Last week I preached a message about biblical unity based on Ephesians 4:1-16. In that message we saw the importance of like-minded, sound doctrine in Christian unity. The world calls us to drop our beliefs so that we all just get along, really for the sake of the human race. However, the Scriptures make clear we are not created for ourselves. We are created to glorify God.
Now, our tendency as humans, and as human Christians, is to see things in such a linear fashion that we become myopic to the dangers right under our noses. This is how we lose the Gospel for the sake of moralism. What I mean by this is we make the biblical message more therapeutic, and “how to” focused than about the Gospel and following Christ as God-exalters, and idol-killers. We will take stories of Jonah, or Joseph, and even accounts with Christ, and teach them (and learn them) as if they are methods in how to deal with life’s adverse circumstances instead of God’s redemptive story. Without paying close attention we make the stories about us, rather than about God and His reconciling work through His son, Jesus Christ.
Enter Glenn Beck. Last Saturday, there was a gathering of many national religious and political figures in Washington to promote a return to the core values of our great country and call the nation to return to God. In the political / entertainment sphere, I’ve listened to Beck before. Many times I’ve found myself agreeing with his points but having issue with the vitriol and tenor of his argument. I can appreciate that such a figure would want to use his position to express his convictions, even religious. He has the right to do so, and, in that sense, is right to do so.
However, there is a great danger in what transpired last Saturday and since. Glenn Beck is a professed and practicing Mormon. He does not worship the God of the Bible. He worships the god of the Book of Mormon, which holds the same level of revelation for the Mormon (as said on the LDS website). Mormonism is not in the vein of Christianity and is labeled a “cult” by many organizations because of the denial of the sole authority of the Scriptures and the deity of Jesus Christ.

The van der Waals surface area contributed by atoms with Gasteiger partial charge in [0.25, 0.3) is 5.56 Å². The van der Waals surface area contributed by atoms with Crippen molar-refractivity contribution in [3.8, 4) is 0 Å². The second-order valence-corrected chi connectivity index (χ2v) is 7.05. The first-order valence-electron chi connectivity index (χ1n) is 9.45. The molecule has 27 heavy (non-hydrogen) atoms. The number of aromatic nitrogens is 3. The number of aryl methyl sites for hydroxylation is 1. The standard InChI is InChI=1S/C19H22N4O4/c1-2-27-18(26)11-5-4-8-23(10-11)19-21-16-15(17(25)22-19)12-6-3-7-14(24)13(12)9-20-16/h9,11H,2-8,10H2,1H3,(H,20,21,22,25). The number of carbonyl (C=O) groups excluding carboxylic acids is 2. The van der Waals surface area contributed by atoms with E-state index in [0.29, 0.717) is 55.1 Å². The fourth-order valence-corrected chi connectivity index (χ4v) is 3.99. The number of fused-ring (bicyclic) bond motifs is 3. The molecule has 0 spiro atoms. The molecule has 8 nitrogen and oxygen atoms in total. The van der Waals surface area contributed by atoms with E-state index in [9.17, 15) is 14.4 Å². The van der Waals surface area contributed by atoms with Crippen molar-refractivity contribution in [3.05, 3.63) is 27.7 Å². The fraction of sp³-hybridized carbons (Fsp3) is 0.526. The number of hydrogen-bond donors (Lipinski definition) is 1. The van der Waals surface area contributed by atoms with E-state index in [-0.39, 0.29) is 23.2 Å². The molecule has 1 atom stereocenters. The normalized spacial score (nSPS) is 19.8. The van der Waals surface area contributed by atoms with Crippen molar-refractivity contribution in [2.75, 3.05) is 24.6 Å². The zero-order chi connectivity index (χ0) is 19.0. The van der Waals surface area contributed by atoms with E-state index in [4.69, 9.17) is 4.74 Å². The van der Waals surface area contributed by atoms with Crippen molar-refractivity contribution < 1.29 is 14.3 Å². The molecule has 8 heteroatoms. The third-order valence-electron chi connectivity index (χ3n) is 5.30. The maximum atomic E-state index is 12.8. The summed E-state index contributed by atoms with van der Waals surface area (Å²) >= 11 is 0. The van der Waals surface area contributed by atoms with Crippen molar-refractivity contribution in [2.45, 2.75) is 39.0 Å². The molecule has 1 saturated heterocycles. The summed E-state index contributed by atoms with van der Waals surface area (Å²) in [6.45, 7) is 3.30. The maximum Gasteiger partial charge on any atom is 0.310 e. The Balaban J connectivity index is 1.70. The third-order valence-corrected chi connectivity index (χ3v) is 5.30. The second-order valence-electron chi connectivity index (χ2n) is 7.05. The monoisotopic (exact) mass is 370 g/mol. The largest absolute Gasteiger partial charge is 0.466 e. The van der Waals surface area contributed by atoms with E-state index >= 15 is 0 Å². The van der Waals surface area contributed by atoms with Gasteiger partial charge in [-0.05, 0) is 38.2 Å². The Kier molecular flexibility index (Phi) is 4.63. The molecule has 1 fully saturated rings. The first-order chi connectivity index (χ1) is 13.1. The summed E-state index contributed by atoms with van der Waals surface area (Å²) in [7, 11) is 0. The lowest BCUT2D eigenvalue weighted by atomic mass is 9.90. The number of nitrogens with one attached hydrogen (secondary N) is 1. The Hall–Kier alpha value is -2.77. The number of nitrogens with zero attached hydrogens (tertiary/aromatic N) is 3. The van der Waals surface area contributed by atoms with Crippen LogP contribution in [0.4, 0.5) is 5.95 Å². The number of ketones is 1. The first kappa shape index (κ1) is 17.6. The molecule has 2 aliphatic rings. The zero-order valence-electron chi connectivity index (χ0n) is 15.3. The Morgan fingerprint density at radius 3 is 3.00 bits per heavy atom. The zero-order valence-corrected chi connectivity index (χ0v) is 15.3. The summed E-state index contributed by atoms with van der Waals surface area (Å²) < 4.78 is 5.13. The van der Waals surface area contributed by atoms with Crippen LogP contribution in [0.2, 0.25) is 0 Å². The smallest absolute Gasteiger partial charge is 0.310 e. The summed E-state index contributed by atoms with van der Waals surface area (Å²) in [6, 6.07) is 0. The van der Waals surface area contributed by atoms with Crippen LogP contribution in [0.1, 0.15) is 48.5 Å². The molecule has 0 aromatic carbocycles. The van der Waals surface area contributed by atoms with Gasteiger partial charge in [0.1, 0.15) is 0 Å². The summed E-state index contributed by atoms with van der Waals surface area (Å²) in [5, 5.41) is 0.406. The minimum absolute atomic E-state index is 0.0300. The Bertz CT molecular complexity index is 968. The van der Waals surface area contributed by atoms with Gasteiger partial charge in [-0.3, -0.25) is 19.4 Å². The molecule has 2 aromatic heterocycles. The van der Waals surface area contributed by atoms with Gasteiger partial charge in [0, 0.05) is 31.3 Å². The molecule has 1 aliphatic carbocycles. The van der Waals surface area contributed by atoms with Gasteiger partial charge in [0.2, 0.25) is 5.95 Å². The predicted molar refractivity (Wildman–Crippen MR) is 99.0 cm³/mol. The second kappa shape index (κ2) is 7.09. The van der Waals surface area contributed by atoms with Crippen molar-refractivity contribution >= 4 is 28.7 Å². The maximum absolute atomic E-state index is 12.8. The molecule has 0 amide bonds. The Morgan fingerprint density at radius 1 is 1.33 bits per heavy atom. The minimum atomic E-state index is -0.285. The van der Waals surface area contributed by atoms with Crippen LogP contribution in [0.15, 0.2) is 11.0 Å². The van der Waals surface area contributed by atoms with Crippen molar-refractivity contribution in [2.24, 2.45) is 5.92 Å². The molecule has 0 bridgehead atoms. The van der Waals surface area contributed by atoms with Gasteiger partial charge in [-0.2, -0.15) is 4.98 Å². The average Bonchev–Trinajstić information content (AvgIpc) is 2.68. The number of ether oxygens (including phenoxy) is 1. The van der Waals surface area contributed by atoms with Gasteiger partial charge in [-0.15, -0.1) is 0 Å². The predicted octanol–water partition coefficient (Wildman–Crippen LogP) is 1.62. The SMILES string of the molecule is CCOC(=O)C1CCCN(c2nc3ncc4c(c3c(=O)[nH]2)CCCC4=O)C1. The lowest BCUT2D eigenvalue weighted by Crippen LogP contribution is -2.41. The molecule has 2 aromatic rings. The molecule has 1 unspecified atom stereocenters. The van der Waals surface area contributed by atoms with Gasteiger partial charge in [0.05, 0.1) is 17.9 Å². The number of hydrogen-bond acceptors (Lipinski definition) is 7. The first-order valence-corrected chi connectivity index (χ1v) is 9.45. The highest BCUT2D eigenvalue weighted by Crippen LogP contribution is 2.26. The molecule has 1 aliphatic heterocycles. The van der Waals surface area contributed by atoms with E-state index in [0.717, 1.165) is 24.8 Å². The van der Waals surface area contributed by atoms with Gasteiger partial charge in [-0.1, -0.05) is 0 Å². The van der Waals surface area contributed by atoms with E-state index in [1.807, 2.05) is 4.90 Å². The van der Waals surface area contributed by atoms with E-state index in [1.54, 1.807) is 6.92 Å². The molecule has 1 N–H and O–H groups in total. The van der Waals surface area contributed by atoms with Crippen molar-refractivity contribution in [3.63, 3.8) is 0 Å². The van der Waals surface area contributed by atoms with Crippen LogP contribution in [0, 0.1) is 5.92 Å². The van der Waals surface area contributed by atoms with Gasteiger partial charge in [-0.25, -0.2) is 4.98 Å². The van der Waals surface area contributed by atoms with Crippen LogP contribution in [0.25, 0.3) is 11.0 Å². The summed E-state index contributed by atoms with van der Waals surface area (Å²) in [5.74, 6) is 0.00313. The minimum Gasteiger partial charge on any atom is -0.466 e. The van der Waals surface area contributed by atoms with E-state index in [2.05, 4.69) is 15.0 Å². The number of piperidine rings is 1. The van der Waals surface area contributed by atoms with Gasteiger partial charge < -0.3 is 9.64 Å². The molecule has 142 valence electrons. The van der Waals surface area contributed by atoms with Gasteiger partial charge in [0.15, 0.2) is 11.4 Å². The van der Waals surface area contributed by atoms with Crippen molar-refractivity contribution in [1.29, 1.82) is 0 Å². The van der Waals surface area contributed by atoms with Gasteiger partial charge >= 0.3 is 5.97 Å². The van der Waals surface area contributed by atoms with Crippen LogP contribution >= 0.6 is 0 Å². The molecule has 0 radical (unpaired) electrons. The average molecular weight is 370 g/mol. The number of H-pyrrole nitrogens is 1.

I am not saying that those we agree with politically have to have our same religious beliefs. God provides governing authorities for our good (Romans 13) and those authorities are not always Christian. My issue is the apparent unification of many since Saturday in a call for national revival, and I feel like many Christians are compromising their doctrine because they are (mostly) conservative politically, find a familiar voice in Beck, and have a general sense that the message is about right.
If Saturday’s event was about a grass roots political event and an invocation to God was made, then Christians could and should have participated as they desired according to their conscience. But that’s not what Saturday was. Saturday was a call to revival of the country to God. But do we stand alongside those who call us to return to a different God than the one of Scripture? Do we just generally think that, “Well, it’s not that big of deal. We’re in a mess and God will work it all out. We just need to stand together.”
We do need to turn to God. Christians need to repent of idolizing the things of the world, including their politics. Christians need to feel more regret over the sins of their churches than political agendas. Scripture says that judgment begins with the house of God, and the house of God is comprised ONLY of those who have purchased by the blood of our Redeemer, the God-man, Jesus Christ. The Jesus of Mormonism could not have satisfied such a redemption.
Christians should be involved in politics. Christianity should affect how Christians govern and follow. But when Christians begin to compromise the doctrines of Scripture simply because an invigorated, charismatic political figure seeks the unity of all who claim to follow God, then I believe we have allowed the same spirit of pluralism and syncretism to infect our ranks as that of the secular humanist.
We better be careful. God called His own to be distinct and not mingle with other gods. This OT message is echoed in 1 Cor. 10 as a warning to the New Testament church. Sure, this issue was idol meats, and, therefore, idols. But do we think that God will simply wink and nod because the “different” god that we associate with is oh so close to Him? This is where separation of church and state needs to be carefully examined by those who claim the name of Christ.
On another note, how indicting is it of Christianity, with our history of historic revivals and outpourings of the Spirit of God, that a Mormon is beckoning this call? We need to repent, fall our faces, and cry out to God. But make no mistake. That’s not the USA that call goes out to. It goes out to the church of the living God as revealed in the Old and New Testaments.